The Caliph is the very personification of such unity and is, primarily, the leader of Islam's armies against the foes of the Faith, or he bears a name bereft of all significance. In international life there is no room for mediæval structures, and Turkey can live in peace with other states, especially with those possessing Mohammedan subjects, only if Caliphate pretensions be honestly put aside, even though the title be maintained as a formal one. This was well understood by Turkish statesmen of later times, and they either banished the Caliphate idea in all their international discussions, or they permitted their European colleagues, who mistakenly regarded the Caliph as a sort of pope a prince of the Church to continue to entertain this false conception as it was harmless.
Unlettered Mohammedans, who, ignorant of the modern point of view, went on assigning an important place to the Caliphate legend in their framework of the political system, were, however, often presented with panislamic visions in order to retain, fictitiously, at least, what had long vanished from real life. And these visions were often big with ambition.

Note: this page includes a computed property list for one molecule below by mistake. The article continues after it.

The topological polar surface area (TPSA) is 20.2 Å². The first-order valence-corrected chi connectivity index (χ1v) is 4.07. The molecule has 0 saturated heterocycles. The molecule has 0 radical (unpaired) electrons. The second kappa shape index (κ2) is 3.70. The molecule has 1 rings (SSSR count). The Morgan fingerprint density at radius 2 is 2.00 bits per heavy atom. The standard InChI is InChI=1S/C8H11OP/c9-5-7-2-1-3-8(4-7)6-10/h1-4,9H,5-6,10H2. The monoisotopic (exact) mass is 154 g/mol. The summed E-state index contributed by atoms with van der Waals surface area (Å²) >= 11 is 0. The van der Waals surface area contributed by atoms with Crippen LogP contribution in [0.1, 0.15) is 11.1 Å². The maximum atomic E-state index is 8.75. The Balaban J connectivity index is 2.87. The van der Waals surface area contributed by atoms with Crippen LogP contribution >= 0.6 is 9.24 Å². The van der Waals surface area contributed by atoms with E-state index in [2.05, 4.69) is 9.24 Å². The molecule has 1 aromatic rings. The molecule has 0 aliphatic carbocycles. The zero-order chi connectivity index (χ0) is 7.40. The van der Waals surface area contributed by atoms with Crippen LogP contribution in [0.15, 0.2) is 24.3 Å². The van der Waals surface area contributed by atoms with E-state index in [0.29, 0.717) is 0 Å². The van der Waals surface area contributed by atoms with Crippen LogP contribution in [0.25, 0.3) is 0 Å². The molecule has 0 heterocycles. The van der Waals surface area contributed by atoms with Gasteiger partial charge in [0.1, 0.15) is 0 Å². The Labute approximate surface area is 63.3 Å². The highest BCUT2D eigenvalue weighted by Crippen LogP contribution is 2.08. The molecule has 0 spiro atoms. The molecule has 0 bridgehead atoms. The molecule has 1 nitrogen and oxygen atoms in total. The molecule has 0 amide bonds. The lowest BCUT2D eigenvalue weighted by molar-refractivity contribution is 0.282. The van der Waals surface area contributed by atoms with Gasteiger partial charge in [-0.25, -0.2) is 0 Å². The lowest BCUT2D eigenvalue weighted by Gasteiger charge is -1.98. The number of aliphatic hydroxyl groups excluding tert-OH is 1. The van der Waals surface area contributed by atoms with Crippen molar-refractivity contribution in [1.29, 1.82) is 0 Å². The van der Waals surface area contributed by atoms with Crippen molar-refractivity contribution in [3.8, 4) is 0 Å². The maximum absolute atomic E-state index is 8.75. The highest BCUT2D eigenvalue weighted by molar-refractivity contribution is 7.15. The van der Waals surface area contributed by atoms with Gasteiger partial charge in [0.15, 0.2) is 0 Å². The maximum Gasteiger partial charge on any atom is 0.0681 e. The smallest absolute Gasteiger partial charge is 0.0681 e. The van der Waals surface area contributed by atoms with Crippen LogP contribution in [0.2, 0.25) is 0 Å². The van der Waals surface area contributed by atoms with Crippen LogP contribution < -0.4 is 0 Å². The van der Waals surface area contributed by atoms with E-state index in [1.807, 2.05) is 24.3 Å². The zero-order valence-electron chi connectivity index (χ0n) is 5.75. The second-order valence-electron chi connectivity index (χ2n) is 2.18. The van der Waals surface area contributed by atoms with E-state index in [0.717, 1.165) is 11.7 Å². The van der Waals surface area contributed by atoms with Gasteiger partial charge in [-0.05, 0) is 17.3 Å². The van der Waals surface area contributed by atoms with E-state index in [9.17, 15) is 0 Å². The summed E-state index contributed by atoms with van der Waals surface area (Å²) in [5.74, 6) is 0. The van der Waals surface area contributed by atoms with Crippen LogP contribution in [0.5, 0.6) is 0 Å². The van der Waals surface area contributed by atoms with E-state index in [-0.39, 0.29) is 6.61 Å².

How completely at odds the Caliphate idea is with modern international relations appeared when the Turkish Government, seduced by its alliance with Germany, brought it to the fore, anew. The first outward and visible sign of the renaissance of the Caliphate was the declaration of the "Holy War," accompanied by an appeal to all the Mohammedans in the world to participate therein, irrespective of the political authority they were bound to obey. Next came a series of official and officious publications, all based on the hypothesis that the Turkish Sultan-Caliph is the man who, under all circumstances, controls the political policy of the Mohammedans.
Taking all these points into consideration, it becomes hardly needful to reply to the question as to how the Shereef of Mecca might, perhaps, try to become a rival of the Sultan Mehmed Reshad as a pretender to the Caliphate.
A Caliphate, no matter who holds the dignity, is wholly incompatible with modern political conditions. And this will be as true after the present war as it was before. Only as an empty title can it be tolerated at all.